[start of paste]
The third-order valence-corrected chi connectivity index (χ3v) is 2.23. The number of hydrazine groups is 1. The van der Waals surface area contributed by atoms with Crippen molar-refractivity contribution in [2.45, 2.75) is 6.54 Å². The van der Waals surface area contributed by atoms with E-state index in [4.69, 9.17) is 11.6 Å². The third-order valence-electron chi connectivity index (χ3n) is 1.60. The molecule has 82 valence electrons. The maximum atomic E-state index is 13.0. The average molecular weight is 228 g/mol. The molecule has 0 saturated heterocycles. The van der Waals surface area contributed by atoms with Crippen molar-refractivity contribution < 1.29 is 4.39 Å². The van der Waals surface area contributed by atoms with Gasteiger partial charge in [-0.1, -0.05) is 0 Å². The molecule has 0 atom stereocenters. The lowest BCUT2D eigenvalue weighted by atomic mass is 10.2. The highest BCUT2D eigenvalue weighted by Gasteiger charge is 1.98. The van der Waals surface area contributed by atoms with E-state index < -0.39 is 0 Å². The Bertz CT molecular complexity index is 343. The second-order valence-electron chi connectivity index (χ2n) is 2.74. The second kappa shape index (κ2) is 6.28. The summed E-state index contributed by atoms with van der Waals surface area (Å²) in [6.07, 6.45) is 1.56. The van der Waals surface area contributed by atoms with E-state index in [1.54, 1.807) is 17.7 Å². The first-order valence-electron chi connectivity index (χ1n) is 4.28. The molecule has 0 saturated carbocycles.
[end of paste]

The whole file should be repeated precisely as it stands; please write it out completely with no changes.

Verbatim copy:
The third-order valence-corrected chi connectivity index (χ3v) is 2.23. The number of hydrazine groups is 1. The van der Waals surface area contributed by atoms with Crippen molar-refractivity contribution in [2.45, 2.75) is 6.54 Å². The van der Waals surface area contributed by atoms with E-state index in [4.69, 9.17) is 11.6 Å². The third-order valence-electron chi connectivity index (χ3n) is 1.60. The molecule has 82 valence electrons. The maximum atomic E-state index is 13.0. The average molecular weight is 228 g/mol. The molecule has 0 saturated heterocycles. The van der Waals surface area contributed by atoms with Crippen molar-refractivity contribution < 1.29 is 4.39 Å². The van der Waals surface area contributed by atoms with Gasteiger partial charge in [-0.1, -0.05) is 0 Å². The molecule has 0 atom stereocenters. The lowest BCUT2D eigenvalue weighted by atomic mass is 10.2. The highest BCUT2D eigenvalue weighted by Gasteiger charge is 1.98. The van der Waals surface area contributed by atoms with E-state index < -0.39 is 0 Å². The Bertz CT molecular complexity index is 343. The second-order valence-electron chi connectivity index (χ2n) is 2.74. The second kappa shape index (κ2) is 6.28. The summed E-state index contributed by atoms with van der Waals surface area (Å²) in [6.07, 6.45) is 1.56. The van der Waals surface area contributed by atoms with E-state index in [1.54, 1.807) is 17.7 Å². The first-order valence-electron chi connectivity index (χ1n) is 4.28. The molecule has 0 saturated carbocycles.